Close up of Hutchison Brothers farm sign notes conservation stewardship
ENVIRONMENTAL MODEL: Hutchison Brothers farm has long served as an environmental model.

Bobbie Hutchison: Delmarva’s front-line farmer-environmentalist

Fifth in our series on the motivation and business strategies driving the 2017 Mid-Atlantic Master Farmers.

When farmers and environmentalists on Eastern Shore Maryland think of farmer-advocates, Robert “Bobbie” Hutchison is at the list’s top. He has long been a humble, articulate spokesman for agriculture.

As a young farmer, Hutchison foresaw the need for farmers to be active and on the front line of the Chesapeake Bay cleanup. Thanks to his family, he was able to invest time and effort to be a “farmer’s voice” in the regulatory process that shaped Maryland agriculture into a national environmental model — countering radical environmentalists.

Hutchison is a partner in Hutchison Brothers, a 4,000-acre cash grain and vegetable cropping business now owned with brother Richard, son Travis, and nephews Kyle and Robert. He and four brothers grew up on their father’s farm and went through several stages of partnerships since starting farming in 1973.

After attending nearby Chesapeake College, Hutchison spent two years as an agronomy research technician at University of Maryland. That whetted his thirst for learning about technologies and research to improve nutrient and economic efficiencies — variable-rate nitrogen and planting, buffers, bioreactors and more  — now crucial to reducing agriculture’s environmental impact. All of these, plus cover crops, have been incorporated into Hutchison Brothers’ farming system.

Managing today’s operation
While Richard and Kyle oversee the financial and marketing side of the business, Bobbie Hutchison’s prime responsibilities are for field operations involving corn, small grains and cover crops. Their grain enterprise includes corn, soybeans, barley and wheat. They have diversified their business with vegetables such as peas, lima beans and pickling cucumbers, replacing livestock.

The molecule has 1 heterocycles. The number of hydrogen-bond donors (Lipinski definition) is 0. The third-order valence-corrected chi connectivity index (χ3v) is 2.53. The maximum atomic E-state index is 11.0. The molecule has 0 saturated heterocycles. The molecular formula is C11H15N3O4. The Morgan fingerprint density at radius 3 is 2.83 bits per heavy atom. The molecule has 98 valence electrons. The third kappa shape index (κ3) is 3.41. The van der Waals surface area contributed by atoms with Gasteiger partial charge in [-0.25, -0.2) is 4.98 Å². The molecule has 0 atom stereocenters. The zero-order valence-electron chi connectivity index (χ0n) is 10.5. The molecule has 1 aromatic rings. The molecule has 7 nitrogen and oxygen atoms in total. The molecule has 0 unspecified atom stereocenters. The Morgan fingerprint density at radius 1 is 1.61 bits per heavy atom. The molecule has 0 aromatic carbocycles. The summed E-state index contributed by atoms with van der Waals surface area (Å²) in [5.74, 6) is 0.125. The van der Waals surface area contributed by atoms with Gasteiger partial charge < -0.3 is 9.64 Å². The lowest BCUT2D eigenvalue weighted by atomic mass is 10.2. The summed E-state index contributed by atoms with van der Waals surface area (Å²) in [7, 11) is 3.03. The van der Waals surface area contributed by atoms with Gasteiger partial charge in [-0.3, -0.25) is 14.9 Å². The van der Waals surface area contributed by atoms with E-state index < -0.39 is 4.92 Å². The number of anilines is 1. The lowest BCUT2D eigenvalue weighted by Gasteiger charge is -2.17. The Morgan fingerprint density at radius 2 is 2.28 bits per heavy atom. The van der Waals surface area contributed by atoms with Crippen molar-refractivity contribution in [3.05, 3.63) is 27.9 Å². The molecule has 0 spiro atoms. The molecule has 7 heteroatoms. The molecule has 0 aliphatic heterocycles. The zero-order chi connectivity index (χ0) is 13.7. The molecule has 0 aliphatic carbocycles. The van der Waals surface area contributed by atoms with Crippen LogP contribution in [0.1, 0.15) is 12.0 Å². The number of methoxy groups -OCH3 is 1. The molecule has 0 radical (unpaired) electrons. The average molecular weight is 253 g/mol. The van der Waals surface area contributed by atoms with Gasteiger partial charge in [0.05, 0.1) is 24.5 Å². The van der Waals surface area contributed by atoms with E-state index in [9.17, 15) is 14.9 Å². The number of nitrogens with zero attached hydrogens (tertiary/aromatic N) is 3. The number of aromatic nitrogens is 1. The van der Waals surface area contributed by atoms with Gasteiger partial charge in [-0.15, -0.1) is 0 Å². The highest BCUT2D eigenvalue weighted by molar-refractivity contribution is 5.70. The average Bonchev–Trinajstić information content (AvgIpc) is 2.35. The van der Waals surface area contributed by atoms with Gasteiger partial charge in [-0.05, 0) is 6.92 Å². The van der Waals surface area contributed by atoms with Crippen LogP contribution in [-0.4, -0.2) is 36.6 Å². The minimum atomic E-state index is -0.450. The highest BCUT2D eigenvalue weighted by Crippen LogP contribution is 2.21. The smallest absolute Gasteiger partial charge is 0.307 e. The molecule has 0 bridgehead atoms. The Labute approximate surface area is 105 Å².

Sandy soils on owned and leased ground make 28 pivot-irrigation systems an economic must on close to 2,300 acres. The five-year average yield gap between dryland and irrigated corn and soybeans is 82 bushels for corn and 22 bushels for soybeans.

“Today, 60- to 70-bushel soybeans barely pay for irrigation,” points out Hutchison. “We’ve figured out how to consistently get 80 bushels with irrigation, with liquid fertilizer, planting early and maybe late irrigation.”

A FARMER’S CHAMPION: From his work to fund hull-less barley potential to finding innovative solutions to the Delmarva’s poultry litter overabundance, Hutchison has been a tireless ag advocate.

The farm uses Greenseeker technology for on-the-go variable-rate nitrogen application on corn and small grains. “We’re gaining confidence in it,” he adds, “but dependable algorithms aren’t yet written for high-yield corn. Even so, about 80% of our tests show using this technology can save nitrogen on corn.”

To do their part in the Chesapeake Bay cleanup, Hutchison Brothers also installed three wood chip bioreactors in ditches. The goal is to remove nitrogen and phosphorus from water going to the steams and Bay. “They’re too expensive to justify for a five-year life; 20 years would bring costs down,” he adds. “But we need to tackle runoff at that point and with buffers around fields.”

 

What makes Hutchison tick

Location: Cordova, Talbot County, Md.

Family: Hutchison and wife Mary Lou have two children, Jodi and Travis, and four grandchildren.

Education: Associate degree in agriculture at Chesapeake College.

Leadership roles: Hutchison has served as president of Talbot County Farm Bureau, Maryland Grain Producers Association, Maryland Grain Producers Utilization Board, and as a member of the National Barley Improvement Commission. He’s also secretary of the Hughes Center for Agro-ecology and co-chair of the Delmarva Land and Litter Workgroup.

Notable: Hutchison foresaw the need for ag research and development to preserve agriculture on the Delmarva, and worked tirelessly with others to make it happen. Recognized as Man of the Year in 2002 by Maryland Grain Producers Association.

TAGS: Farm Life
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